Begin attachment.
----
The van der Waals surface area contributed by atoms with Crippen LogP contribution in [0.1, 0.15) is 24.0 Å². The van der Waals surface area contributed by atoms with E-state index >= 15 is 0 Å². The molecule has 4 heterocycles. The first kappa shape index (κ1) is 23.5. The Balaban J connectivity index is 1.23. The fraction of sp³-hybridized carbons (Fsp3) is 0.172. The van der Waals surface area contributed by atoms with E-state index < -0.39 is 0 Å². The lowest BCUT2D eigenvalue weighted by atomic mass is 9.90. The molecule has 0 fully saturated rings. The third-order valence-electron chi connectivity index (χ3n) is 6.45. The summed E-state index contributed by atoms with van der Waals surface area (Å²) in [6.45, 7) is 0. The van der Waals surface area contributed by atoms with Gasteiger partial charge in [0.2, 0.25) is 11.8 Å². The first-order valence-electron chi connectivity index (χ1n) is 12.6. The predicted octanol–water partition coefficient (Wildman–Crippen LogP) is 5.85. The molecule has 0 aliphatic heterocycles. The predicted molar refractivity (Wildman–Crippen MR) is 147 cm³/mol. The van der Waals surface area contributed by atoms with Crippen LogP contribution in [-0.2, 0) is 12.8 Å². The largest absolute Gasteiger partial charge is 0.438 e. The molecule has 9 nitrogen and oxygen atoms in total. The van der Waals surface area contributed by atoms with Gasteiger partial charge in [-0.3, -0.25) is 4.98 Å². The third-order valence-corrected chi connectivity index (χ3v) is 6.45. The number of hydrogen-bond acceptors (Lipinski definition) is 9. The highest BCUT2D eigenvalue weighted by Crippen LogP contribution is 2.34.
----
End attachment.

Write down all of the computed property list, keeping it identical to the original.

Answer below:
The van der Waals surface area contributed by atoms with Crippen LogP contribution in [0.1, 0.15) is 24.0 Å². The van der Waals surface area contributed by atoms with E-state index >= 15 is 0 Å². The molecule has 4 heterocycles. The first kappa shape index (κ1) is 23.5. The Balaban J connectivity index is 1.23. The fraction of sp³-hybridized carbons (Fsp3) is 0.172. The van der Waals surface area contributed by atoms with E-state index < -0.39 is 0 Å². The lowest BCUT2D eigenvalue weighted by atomic mass is 9.90. The molecule has 0 fully saturated rings. The third-order valence-electron chi connectivity index (χ3n) is 6.45. The summed E-state index contributed by atoms with van der Waals surface area (Å²) in [6.45, 7) is 0. The van der Waals surface area contributed by atoms with Gasteiger partial charge in [0.2, 0.25) is 11.8 Å². The first-order valence-electron chi connectivity index (χ1n) is 12.6. The predicted octanol–water partition coefficient (Wildman–Crippen LogP) is 5.85. The molecule has 0 aliphatic heterocycles. The predicted molar refractivity (Wildman–Crippen MR) is 147 cm³/mol. The van der Waals surface area contributed by atoms with Crippen LogP contribution in [-0.2, 0) is 12.8 Å². The largest absolute Gasteiger partial charge is 0.438 e. The molecule has 9 nitrogen and oxygen atoms in total. The van der Waals surface area contributed by atoms with Gasteiger partial charge in [-0.3, -0.25) is 4.98 Å². The third-order valence-corrected chi connectivity index (χ3v) is 6.45. The number of hydrogen-bond acceptors (Lipinski definition) is 9. The highest BCUT2D eigenvalue weighted by Crippen LogP contribution is 2.34.